Long Metal Fence as Counterpoise?

Discussion in 'Antennas, Feedlines, Towers & Rotors' started by KW4TI, Nov 22, 2020.

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  1. KW4TI

    KW4TI Ham Member QRZ Page

    Ok, I am in a place where I can't really bury radials. However, the property does have a long chainlink fence enclosing the yard.

    I was thinking the antenna would be a "long wire" antenna (as long as I can get it) that would be in the trees above the yard above the chainlink fence, with the feedpoint being a few feet off the ground clipped to the chain link fence. That way the current is flowing (hopefully) mostly being the large metallic fence and the wire sticking out above it.

    Does this sound like it might work as a makeshift antenna using the chain link fence advantageously?
    VA3TFC likes this.
  2. KI4ZUQ

    KI4ZUQ Ham Member QRZ Page

    That is about what I have cobbled up in my backyard!
    VA3TFC likes this.
  3. WA7ARK

    WA7ARK Ham Member QRZ Page

    At the risk of being accused of being a shill for a commercial maker of antennas, you could do worse than a coax-fed, 75m to 10m multi-band horizontal wire antenna that does not need a counterpoise like this one, (but works better with an added CM choke).

    If I was doing it, I would home-build that antenna for a parts cost of less than 25% of the finished product.

    If you can get it horizontal, more than 30ft high, it will work very well.
  4. KL7AJ

    KL7AJ XML Subscriber QRZ Page

    Sure...why not?
  5. N3PM

    N3PM Ham Member QRZ Page

    The chances of all the metal parts in a chain link fence be connected are slim. Even less than that if it's a colored one.
    Mike N3PM
  6. KC3PBI

    KC3PBI XML Subscriber QRZ Page

    It might even work! Try it and tell us!
  7. W4HWD

    W4HWD Platinum Subscriber Platinum Subscriber QRZ Page

    The "ideal" counterpoise covers a surface area, not a perimeter. It may work as "makeshift" but not much more.
  8. KW4TI

    KW4TI Ham Member QRZ Page

    One thing I am wondering about this arrangement is if the resonant frequencies of the antenna are mostly determined by the length of the radiating wire and if the effective impedance of the ground "chainlink fence" is much less. The reason I am thinking that the chainlink fence might work better than expected is that the effective capacitance of a large metal plate (galvanized fence panels) might be fairly high and therefore able to store a lot of charge. This could be especially helpful if a 9:1 unun is used so that the current in the radiating element is three times that of the counterpoise/fence. Using an antenna analyzer to sweep the impedance of a long wire antenna would help figure this out. Perhaps you have a SWR sweep you could share?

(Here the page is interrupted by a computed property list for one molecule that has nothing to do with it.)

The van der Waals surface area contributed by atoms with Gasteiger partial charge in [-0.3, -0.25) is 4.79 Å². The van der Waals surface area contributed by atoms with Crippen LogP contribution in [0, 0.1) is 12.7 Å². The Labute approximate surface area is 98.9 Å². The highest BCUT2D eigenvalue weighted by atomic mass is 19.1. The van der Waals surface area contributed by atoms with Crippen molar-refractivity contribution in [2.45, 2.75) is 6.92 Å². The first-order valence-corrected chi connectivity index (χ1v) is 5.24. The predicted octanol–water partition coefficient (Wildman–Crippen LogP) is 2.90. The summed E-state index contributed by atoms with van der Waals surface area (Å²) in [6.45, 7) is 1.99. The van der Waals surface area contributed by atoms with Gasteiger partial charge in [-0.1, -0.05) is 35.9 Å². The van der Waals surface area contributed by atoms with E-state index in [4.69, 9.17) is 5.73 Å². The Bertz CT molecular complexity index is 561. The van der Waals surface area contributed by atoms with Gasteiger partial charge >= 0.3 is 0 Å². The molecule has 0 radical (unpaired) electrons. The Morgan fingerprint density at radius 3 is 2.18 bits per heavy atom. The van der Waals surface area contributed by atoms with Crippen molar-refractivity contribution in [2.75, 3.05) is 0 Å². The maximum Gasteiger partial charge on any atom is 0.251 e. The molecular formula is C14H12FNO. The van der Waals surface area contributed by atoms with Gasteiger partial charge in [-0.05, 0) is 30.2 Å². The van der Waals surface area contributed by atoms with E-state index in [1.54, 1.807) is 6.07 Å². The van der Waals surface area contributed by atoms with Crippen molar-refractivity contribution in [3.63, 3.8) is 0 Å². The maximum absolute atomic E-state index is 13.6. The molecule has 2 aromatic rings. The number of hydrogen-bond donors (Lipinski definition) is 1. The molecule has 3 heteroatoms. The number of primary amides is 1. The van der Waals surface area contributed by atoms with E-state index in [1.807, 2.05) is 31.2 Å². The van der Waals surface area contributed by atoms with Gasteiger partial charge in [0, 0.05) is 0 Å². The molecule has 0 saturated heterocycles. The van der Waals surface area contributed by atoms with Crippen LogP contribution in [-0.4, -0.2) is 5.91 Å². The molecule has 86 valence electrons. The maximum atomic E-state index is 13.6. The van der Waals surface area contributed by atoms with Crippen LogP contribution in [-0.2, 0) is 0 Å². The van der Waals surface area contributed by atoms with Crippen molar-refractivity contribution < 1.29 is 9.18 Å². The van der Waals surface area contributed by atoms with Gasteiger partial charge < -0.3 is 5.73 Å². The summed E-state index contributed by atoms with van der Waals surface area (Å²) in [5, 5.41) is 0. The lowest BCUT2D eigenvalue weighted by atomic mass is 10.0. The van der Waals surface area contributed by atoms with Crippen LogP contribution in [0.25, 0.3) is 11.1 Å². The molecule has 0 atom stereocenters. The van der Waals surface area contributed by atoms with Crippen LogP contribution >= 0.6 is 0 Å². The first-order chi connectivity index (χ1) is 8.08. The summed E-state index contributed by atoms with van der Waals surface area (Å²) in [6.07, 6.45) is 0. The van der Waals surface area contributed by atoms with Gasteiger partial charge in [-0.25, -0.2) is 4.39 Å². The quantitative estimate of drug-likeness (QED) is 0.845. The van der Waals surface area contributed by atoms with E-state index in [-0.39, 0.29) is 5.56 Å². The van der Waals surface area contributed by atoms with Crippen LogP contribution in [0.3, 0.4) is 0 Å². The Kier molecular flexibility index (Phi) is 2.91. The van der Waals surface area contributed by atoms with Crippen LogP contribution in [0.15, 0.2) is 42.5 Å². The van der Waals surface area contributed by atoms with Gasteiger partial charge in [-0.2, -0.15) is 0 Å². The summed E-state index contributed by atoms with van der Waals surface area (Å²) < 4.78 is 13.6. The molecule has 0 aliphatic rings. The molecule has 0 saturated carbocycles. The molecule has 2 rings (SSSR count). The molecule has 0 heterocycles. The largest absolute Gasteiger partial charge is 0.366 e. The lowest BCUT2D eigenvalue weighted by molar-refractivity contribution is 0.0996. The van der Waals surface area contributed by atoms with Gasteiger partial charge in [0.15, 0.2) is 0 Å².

To answer the question of whether or not the parts of the fence are connected, I can use both a resistance tester as well as capacitance, as even if the panels are not connected together tightly, the gaps between them might be small (because of the tension in the chain link wires) so the RF can still pass along the fence. Being galvanized steel, the zinc oxide coating on the steel may become thicker over time due to weathering and progressive anodization, but still may be thin enough so that the capacitance between the wires is high.

  9. NN4RH

    NN4RH Premium Subscriber QRZ Page

    Just try it and see how it works.

    This question comes up a couple times a year and we usually end up having a multipage thread over-intellectualizing things, and then never hear back on the result.
    VE4AJM and KC3PBI like this.
  10. N1IPU

    N1IPU Premium Subscriber QRZ Page

    If you can place a vertical on the ground you can bury galvy wire fence there underneath it or stake it down and let the grass grow over it. I place a 20x20 grid and ground it with ground rods. Make sure to silver solder the connections between the fencing in several places where they meet. You can connect them mechanically but its unreliable over time. Works like a charm. You will find that chain link fence around the perimeter is pointless as a counterpoise.

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